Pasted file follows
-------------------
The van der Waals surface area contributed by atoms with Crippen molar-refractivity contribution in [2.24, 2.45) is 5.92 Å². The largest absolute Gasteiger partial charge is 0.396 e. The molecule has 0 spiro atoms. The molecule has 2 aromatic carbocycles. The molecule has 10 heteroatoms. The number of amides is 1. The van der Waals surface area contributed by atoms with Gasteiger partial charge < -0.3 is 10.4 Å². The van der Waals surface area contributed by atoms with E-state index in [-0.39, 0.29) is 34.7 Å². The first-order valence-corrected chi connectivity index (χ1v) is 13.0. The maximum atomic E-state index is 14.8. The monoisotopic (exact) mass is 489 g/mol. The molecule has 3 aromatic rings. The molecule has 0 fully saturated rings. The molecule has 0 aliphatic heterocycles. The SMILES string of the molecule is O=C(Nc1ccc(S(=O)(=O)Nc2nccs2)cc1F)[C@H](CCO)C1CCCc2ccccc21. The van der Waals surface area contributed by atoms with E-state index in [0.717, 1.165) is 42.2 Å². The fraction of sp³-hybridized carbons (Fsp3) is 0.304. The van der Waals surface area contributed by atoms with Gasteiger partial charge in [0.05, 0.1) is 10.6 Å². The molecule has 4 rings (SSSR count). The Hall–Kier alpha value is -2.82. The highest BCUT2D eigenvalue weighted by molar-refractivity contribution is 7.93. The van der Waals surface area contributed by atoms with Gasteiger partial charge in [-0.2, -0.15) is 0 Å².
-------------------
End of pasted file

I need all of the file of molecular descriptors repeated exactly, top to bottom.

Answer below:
The van der Waals surface area contributed by atoms with Crippen molar-refractivity contribution in [2.24, 2.45) is 5.92 Å². The largest absolute Gasteiger partial charge is 0.396 e. The molecule has 0 spiro atoms. The molecule has 2 aromatic carbocycles. The molecule has 10 heteroatoms. The number of amides is 1. The van der Waals surface area contributed by atoms with Gasteiger partial charge < -0.3 is 10.4 Å². The van der Waals surface area contributed by atoms with E-state index in [-0.39, 0.29) is 34.7 Å². The first-order valence-corrected chi connectivity index (χ1v) is 13.0. The maximum atomic E-state index is 14.8. The monoisotopic (exact) mass is 489 g/mol. The molecule has 3 aromatic rings. The molecule has 0 fully saturated rings. The molecule has 0 aliphatic heterocycles. The SMILES string of the molecule is O=C(Nc1ccc(S(=O)(=O)Nc2nccs2)cc1F)[C@H](CCO)C1CCCc2ccccc21. The van der Waals surface area contributed by atoms with E-state index in [0.717, 1.165) is 42.2 Å². The fraction of sp³-hybridized carbons (Fsp3) is 0.304. The van der Waals surface area contributed by atoms with Gasteiger partial charge in [0.05, 0.1) is 10.6 Å². The molecule has 4 rings (SSSR count). The Hall–Kier alpha value is -2.82. The highest BCUT2D eigenvalue weighted by molar-refractivity contribution is 7.93. The van der Waals surface area contributed by atoms with Gasteiger partial charge in [-0.2, -0.15) is 0 Å².